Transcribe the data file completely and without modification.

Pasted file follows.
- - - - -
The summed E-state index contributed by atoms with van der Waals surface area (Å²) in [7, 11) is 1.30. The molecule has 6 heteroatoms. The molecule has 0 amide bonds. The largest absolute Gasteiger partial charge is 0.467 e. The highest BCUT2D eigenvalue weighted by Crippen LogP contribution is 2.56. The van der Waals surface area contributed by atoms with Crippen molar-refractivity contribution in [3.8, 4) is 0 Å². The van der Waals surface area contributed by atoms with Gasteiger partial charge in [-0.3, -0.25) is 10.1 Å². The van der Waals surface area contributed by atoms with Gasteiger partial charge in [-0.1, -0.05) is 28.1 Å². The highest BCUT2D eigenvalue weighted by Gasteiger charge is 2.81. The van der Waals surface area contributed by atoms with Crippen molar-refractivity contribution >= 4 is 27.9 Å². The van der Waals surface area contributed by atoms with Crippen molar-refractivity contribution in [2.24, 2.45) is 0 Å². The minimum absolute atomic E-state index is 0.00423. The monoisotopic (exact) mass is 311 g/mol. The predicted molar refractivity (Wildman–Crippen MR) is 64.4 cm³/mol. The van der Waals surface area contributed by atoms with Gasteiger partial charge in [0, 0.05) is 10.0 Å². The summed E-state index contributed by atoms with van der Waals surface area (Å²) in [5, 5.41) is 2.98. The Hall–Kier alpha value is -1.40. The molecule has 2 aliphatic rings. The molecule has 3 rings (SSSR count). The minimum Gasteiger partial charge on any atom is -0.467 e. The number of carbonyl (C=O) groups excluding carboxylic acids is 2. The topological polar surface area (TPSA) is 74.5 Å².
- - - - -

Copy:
The summed E-state index contributed by atoms with van der Waals surface area (Å²) in [7, 11) is 1.30. The molecule has 6 heteroatoms. The molecule has 0 amide bonds. The largest absolute Gasteiger partial charge is 0.467 e. The highest BCUT2D eigenvalue weighted by Crippen LogP contribution is 2.56. The van der Waals surface area contributed by atoms with Crippen molar-refractivity contribution in [3.8, 4) is 0 Å². The van der Waals surface area contributed by atoms with Gasteiger partial charge in [-0.3, -0.25) is 10.1 Å². The van der Waals surface area contributed by atoms with Gasteiger partial charge in [-0.1, -0.05) is 28.1 Å². The highest BCUT2D eigenvalue weighted by Gasteiger charge is 2.81. The van der Waals surface area contributed by atoms with Crippen molar-refractivity contribution >= 4 is 27.9 Å². The van der Waals surface area contributed by atoms with Crippen molar-refractivity contribution in [2.24, 2.45) is 0 Å². The minimum absolute atomic E-state index is 0.00423. The monoisotopic (exact) mass is 311 g/mol. The predicted molar refractivity (Wildman–Crippen MR) is 64.4 cm³/mol. The van der Waals surface area contributed by atoms with Gasteiger partial charge in [0, 0.05) is 10.0 Å². The summed E-state index contributed by atoms with van der Waals surface area (Å²) in [5, 5.41) is 2.98. The Hall–Kier alpha value is -1.40. The molecule has 2 aliphatic rings. The molecule has 3 rings (SSSR count). The minimum Gasteiger partial charge on any atom is -0.467 e. The number of carbonyl (C=O) groups excluding carboxylic acids is 2. The topological polar surface area (TPSA) is 74.5 Å².